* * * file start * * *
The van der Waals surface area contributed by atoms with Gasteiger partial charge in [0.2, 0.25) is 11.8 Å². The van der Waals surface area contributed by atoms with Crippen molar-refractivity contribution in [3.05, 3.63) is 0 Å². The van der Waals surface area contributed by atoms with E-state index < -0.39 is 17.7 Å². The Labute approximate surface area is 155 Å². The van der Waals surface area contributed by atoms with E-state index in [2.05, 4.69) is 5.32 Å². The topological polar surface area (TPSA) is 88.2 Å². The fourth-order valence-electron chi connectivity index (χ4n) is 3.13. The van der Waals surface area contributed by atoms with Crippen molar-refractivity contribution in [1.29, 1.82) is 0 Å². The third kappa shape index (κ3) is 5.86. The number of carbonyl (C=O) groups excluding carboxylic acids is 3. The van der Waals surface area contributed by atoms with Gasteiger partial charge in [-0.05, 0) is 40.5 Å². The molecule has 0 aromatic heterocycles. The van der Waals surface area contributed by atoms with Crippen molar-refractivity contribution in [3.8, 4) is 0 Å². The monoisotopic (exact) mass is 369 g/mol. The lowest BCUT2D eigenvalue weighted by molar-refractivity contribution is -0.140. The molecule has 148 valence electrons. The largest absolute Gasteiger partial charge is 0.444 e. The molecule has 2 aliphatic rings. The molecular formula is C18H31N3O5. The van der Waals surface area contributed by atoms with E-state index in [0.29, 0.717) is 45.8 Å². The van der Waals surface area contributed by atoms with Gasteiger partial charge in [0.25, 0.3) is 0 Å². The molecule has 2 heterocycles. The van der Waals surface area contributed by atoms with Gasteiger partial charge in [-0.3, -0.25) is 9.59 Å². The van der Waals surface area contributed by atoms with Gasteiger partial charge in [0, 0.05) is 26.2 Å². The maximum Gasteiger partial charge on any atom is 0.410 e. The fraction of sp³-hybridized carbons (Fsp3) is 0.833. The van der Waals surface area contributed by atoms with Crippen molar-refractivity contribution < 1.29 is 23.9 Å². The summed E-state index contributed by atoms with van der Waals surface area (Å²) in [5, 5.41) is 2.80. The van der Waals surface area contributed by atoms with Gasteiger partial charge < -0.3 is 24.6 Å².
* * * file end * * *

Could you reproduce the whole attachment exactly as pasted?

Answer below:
The van der Waals surface area contributed by atoms with Gasteiger partial charge in [0.2, 0.25) is 11.8 Å². The van der Waals surface area contributed by atoms with Crippen molar-refractivity contribution in [3.05, 3.63) is 0 Å². The van der Waals surface area contributed by atoms with E-state index < -0.39 is 17.7 Å². The Labute approximate surface area is 155 Å². The van der Waals surface area contributed by atoms with E-state index in [2.05, 4.69) is 5.32 Å². The topological polar surface area (TPSA) is 88.2 Å². The fourth-order valence-electron chi connectivity index (χ4n) is 3.13. The van der Waals surface area contributed by atoms with Crippen molar-refractivity contribution in [1.29, 1.82) is 0 Å². The third kappa shape index (κ3) is 5.86. The number of carbonyl (C=O) groups excluding carboxylic acids is 3. The van der Waals surface area contributed by atoms with Gasteiger partial charge in [-0.05, 0) is 40.5 Å². The molecule has 0 aromatic heterocycles. The van der Waals surface area contributed by atoms with Crippen molar-refractivity contribution in [3.8, 4) is 0 Å². The monoisotopic (exact) mass is 369 g/mol. The lowest BCUT2D eigenvalue weighted by molar-refractivity contribution is -0.140. The molecule has 148 valence electrons. The largest absolute Gasteiger partial charge is 0.444 e. The molecule has 2 aliphatic rings. The molecular formula is C18H31N3O5. The van der Waals surface area contributed by atoms with E-state index in [0.29, 0.717) is 45.8 Å². The van der Waals surface area contributed by atoms with Gasteiger partial charge in [0.25, 0.3) is 0 Å². The molecule has 2 heterocycles. The van der Waals surface area contributed by atoms with Gasteiger partial charge in [-0.3, -0.25) is 9.59 Å². The van der Waals surface area contributed by atoms with Gasteiger partial charge in [0, 0.05) is 26.2 Å². The maximum Gasteiger partial charge on any atom is 0.410 e. The fraction of sp³-hybridized carbons (Fsp3) is 0.833. The van der Waals surface area contributed by atoms with Crippen molar-refractivity contribution < 1.29 is 23.9 Å². The summed E-state index contributed by atoms with van der Waals surface area (Å²) in [5, 5.41) is 2.80. The van der Waals surface area contributed by atoms with Gasteiger partial charge < -0.3 is 24.6 Å².